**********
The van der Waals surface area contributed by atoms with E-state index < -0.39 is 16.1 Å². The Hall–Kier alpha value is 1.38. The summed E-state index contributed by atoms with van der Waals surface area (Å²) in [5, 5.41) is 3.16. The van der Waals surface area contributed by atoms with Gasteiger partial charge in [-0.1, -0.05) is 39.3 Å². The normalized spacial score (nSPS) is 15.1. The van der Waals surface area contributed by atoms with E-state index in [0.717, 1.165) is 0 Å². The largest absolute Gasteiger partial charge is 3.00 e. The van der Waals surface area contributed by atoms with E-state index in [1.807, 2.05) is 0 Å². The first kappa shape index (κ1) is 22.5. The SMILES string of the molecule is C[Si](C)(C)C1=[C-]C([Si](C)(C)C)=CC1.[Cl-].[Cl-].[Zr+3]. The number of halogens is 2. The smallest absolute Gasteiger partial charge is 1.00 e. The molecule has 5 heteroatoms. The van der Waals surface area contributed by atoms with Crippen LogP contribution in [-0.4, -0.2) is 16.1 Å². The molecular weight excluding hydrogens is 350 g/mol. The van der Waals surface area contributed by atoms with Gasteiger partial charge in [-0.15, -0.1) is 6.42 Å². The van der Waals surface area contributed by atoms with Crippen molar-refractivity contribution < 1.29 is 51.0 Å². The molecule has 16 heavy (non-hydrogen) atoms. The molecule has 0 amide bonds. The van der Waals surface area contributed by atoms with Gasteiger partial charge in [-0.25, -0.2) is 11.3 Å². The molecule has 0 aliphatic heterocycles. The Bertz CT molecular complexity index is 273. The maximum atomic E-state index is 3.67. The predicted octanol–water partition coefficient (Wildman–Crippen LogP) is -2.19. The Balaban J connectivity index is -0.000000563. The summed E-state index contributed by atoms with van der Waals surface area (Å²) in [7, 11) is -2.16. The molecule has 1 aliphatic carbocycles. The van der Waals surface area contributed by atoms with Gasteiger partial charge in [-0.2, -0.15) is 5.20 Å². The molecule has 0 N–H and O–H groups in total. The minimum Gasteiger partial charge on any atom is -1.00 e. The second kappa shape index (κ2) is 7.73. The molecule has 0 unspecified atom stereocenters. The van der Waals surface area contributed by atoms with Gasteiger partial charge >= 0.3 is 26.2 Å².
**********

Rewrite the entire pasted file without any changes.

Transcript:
The van der Waals surface area contributed by atoms with E-state index < -0.39 is 16.1 Å². The Hall–Kier alpha value is 1.38. The summed E-state index contributed by atoms with van der Waals surface area (Å²) in [5, 5.41) is 3.16. The van der Waals surface area contributed by atoms with Gasteiger partial charge in [-0.1, -0.05) is 39.3 Å². The normalized spacial score (nSPS) is 15.1. The van der Waals surface area contributed by atoms with E-state index in [0.717, 1.165) is 0 Å². The largest absolute Gasteiger partial charge is 3.00 e. The van der Waals surface area contributed by atoms with E-state index in [1.807, 2.05) is 0 Å². The first kappa shape index (κ1) is 22.5. The SMILES string of the molecule is C[Si](C)(C)C1=[C-]C([Si](C)(C)C)=CC1.[Cl-].[Cl-].[Zr+3]. The number of halogens is 2. The smallest absolute Gasteiger partial charge is 1.00 e. The molecule has 5 heteroatoms. The van der Waals surface area contributed by atoms with Crippen LogP contribution in [-0.4, -0.2) is 16.1 Å². The molecular weight excluding hydrogens is 350 g/mol. The van der Waals surface area contributed by atoms with Gasteiger partial charge in [-0.15, -0.1) is 6.42 Å². The van der Waals surface area contributed by atoms with Crippen molar-refractivity contribution < 1.29 is 51.0 Å². The molecule has 16 heavy (non-hydrogen) atoms. The molecule has 0 amide bonds. The van der Waals surface area contributed by atoms with Gasteiger partial charge in [-0.25, -0.2) is 11.3 Å². The molecule has 0 aliphatic heterocycles. The Bertz CT molecular complexity index is 273. The maximum atomic E-state index is 3.67. The predicted octanol–water partition coefficient (Wildman–Crippen LogP) is -2.19. The Balaban J connectivity index is -0.000000563. The summed E-state index contributed by atoms with van der Waals surface area (Å²) in [7, 11) is -2.16. The molecule has 1 aliphatic carbocycles. The van der Waals surface area contributed by atoms with Gasteiger partial charge in [-0.2, -0.15) is 5.20 Å². The molecule has 0 N–H and O–H groups in total. The minimum Gasteiger partial charge on any atom is -1.00 e. The second kappa shape index (κ2) is 7.73. The molecule has 0 unspecified atom stereocenters. The van der Waals surface area contributed by atoms with Gasteiger partial charge >= 0.3 is 26.2 Å².